Beekeeping: A Complete Treatise on Bees



PARIS 1790


With this third volume, we finish what we had to say about the new bee management method, as it is done on the island of Syra. These three published volumes are a complete treatise on this field of rural economics. In the meantime, we plan to supplement our work with one or two other volumes, in which we will present many interesting management practices as well as significant discoveries on the history of our insects that will enrich the knowledge of the amateurs around the life of bees to gain a lasting benefit, as long as the changes of the seasons can allow it on these lands.

And let us now come to honey of the Levante, which in all times was characterized as the best of the earth, especially that of Greece. Count de Carberi, who comes from Cephalonia, gave amateurs and the greatest Parisian experts the chance to taste such honey; they all confessed that it was the best of what they had tasted so far and that all the honey of Narbon, Maon and Spain could not compare with it. Some houses of Versailles and Paris keep honey from Athens and Hymettus, which is preferred always from any other honey.

I do not know if it is my own bias, but from all that I’ve tried, I have not found any other honey as excellent, as perfect as that of Syra’s: especially what is called “virgin”, which we collect from new honeycombs and is produced at the season of thyme blooming and its superiority is remarkable. What usually gives a bad taste to honey is pollen from the flower stamens, or the shells that the nymphs discard and all the heterogeneous materials that can get mixed inside the honeycomb. We can easily see, when using new, clean honeycombs without impurities, that the honey that will flow naturally will be the most exquisite: such is Syra’s honey. It is exported together with the honeycombs to Constantinople, Smyrna and other parts of the East; it is considered the most precious gift.

Generally, the honey of the island has a very bright amber color; it is dense, homogeneous and does not crystalize from sugar. Count De Carberi keeps honey from Cephalonia for more than ten years: it remains fluid, despite the climate of Paris. This honey is so bright, so transparent that we could read through a honey-filled glass jar.

On the island of Chios, they make an exceptional honey, especially in the areas where the mastic gum tree grows—this shrub that gives the famous mastic gum and has given its name to the island. This honey is white and has a delicate aroma; they call it mastic-honey on the island, that is, honey from the mastic.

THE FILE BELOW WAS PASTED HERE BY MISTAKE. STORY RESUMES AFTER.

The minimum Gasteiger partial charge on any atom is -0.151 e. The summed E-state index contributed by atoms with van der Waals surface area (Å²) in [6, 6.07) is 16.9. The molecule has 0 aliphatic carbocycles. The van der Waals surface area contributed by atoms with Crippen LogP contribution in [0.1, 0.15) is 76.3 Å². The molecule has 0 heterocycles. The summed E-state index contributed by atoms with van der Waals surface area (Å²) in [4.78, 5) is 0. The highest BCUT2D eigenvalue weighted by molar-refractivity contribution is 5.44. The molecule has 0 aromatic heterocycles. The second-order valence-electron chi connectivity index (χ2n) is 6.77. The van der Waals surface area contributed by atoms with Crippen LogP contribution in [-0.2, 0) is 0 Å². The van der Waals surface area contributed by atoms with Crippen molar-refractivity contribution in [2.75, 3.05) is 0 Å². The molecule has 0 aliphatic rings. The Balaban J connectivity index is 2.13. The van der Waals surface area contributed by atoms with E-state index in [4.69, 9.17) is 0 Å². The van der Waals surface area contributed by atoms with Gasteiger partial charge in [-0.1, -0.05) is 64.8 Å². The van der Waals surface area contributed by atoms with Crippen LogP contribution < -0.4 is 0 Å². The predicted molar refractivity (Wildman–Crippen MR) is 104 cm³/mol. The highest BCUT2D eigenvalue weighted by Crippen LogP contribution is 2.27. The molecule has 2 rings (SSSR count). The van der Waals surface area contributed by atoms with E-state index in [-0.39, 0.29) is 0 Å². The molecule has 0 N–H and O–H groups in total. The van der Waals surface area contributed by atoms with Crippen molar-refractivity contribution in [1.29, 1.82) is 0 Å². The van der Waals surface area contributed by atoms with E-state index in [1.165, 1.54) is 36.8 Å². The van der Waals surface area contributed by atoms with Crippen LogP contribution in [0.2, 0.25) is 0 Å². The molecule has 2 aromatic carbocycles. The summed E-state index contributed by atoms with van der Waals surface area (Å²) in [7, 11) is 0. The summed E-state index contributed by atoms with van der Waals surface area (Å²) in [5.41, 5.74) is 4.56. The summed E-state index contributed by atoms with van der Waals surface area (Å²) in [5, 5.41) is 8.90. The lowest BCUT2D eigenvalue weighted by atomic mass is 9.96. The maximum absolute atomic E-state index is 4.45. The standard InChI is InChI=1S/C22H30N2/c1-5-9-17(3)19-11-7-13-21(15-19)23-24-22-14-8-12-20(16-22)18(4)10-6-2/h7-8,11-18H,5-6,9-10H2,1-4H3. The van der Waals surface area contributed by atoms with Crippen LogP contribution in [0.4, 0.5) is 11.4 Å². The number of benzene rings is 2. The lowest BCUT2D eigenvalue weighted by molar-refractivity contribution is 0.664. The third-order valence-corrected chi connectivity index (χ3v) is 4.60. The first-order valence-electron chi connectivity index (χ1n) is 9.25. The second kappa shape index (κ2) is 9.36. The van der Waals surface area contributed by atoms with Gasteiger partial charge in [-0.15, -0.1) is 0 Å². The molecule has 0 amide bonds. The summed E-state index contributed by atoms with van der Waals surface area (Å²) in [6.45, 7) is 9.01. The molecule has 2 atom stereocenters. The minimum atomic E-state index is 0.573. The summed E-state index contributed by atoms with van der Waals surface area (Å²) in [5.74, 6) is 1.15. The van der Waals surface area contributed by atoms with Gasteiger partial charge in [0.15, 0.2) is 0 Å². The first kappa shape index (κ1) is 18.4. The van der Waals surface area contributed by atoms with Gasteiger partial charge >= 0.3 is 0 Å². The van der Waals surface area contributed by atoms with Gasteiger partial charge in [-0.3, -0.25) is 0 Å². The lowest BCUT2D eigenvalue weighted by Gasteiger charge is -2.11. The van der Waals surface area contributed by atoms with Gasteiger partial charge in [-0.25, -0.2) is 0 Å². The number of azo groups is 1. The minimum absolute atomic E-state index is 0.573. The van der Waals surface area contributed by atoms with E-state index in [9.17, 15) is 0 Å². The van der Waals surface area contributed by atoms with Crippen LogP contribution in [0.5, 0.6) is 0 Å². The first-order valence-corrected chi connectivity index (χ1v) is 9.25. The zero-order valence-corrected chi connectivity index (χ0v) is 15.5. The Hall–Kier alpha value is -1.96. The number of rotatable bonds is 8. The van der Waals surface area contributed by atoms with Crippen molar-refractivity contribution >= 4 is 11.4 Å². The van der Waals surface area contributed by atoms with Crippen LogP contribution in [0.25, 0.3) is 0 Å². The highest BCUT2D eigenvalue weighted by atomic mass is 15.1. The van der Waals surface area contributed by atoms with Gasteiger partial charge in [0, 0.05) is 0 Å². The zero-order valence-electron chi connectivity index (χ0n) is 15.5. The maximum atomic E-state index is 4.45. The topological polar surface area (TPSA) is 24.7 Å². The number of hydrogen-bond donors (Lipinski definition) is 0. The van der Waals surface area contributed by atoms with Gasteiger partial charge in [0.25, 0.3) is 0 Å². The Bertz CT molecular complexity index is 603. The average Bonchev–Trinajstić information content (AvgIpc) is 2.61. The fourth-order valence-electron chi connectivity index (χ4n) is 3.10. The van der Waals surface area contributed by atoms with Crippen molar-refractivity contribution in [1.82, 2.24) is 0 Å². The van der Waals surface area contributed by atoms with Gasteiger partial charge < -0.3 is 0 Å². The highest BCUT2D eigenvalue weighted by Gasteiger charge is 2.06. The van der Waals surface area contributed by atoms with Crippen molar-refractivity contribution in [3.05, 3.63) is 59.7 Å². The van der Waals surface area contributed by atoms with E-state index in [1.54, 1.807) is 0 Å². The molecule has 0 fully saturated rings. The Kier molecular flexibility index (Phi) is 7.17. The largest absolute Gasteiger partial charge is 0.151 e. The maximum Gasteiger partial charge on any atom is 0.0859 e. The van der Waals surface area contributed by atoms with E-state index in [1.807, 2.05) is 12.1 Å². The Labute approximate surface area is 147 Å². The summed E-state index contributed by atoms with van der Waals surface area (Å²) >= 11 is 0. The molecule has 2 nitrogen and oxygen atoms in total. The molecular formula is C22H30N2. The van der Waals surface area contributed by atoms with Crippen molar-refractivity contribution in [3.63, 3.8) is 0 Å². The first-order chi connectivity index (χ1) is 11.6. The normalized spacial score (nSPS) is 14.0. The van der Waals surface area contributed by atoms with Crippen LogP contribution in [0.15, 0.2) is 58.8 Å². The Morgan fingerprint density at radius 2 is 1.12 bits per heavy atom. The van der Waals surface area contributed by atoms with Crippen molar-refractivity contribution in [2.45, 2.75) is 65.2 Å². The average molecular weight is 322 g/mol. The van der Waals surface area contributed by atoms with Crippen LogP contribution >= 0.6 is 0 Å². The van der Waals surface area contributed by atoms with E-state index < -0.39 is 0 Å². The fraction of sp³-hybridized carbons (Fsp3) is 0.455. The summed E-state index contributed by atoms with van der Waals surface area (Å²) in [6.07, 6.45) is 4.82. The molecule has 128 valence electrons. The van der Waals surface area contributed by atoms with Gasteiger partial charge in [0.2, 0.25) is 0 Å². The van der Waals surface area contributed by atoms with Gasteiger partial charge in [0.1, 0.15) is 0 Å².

In the work of M. Peissoneli, the old consul of the king in the Crimea and Smyrna, I read about the Black Sea trade, volume 1, p. 173, that “Crimean honey is considered to be the best in the Ottoman Empire, especially that of the village of Osmantgik which is the most sought after. We do not use any other at his majesty’s table: it has a sweetness and a scent that we cannot find in the honey of Vlachia nor in the honey of Crete.”

I have never heard anyone in Constantinople talking about this famous honey of the Crimea; and generally, what comes to this capital from the side of the Black Sea finds little appreciation; it is considered to be mediocre and badly processed. It is by no means the same as that which comes from the side of the White Sea, particularly from Athens and the Archipelago islands. A respectable person who has also lived in the Crimea and reached the far end at a Tatar camp assured me that the Han finds Poland’s honey superior to that of the Crimea; several people who have tasted Polish honey and honey from the islands of the Archipelago obviously prefer the latter. To sum up, not only Osmantgik residents, but also those of Greece and Athens, and above all the inhabitants of the island of Symi, claim their own honey to be that which will decorate the table of His Majesty. Meanwhile, a trusted person who has been a long-time emissary at the High Gate and who is currently in France has assured me that pure honey is never served at the Monarch’s table.

What is true is that in the Crimea, as well as in the rest of Turkey, a huge amount of honey is used in jams of all kinds in pastry and sherbet:

(A small excerpt from the 3-volume work of 1,500 pages of the Syriot abba DELLA ROCCA for the beekeeping art—1790. In DELLA ROCCA we owe the modern bee hive.)


(*) Here the book in PDF:

Traité complet sur les abeilles : avec une méthode nouvelle de les gouverner, telle qu’elle se pratique à Syra, île de l’Archipel : précédé d’un précis historique et économique / par M. l’abbé Della Rocca. Paris : chez Bleuet, 1790

Browsing through the book of Della Roca


Translated by Constantine Hatziadoniu

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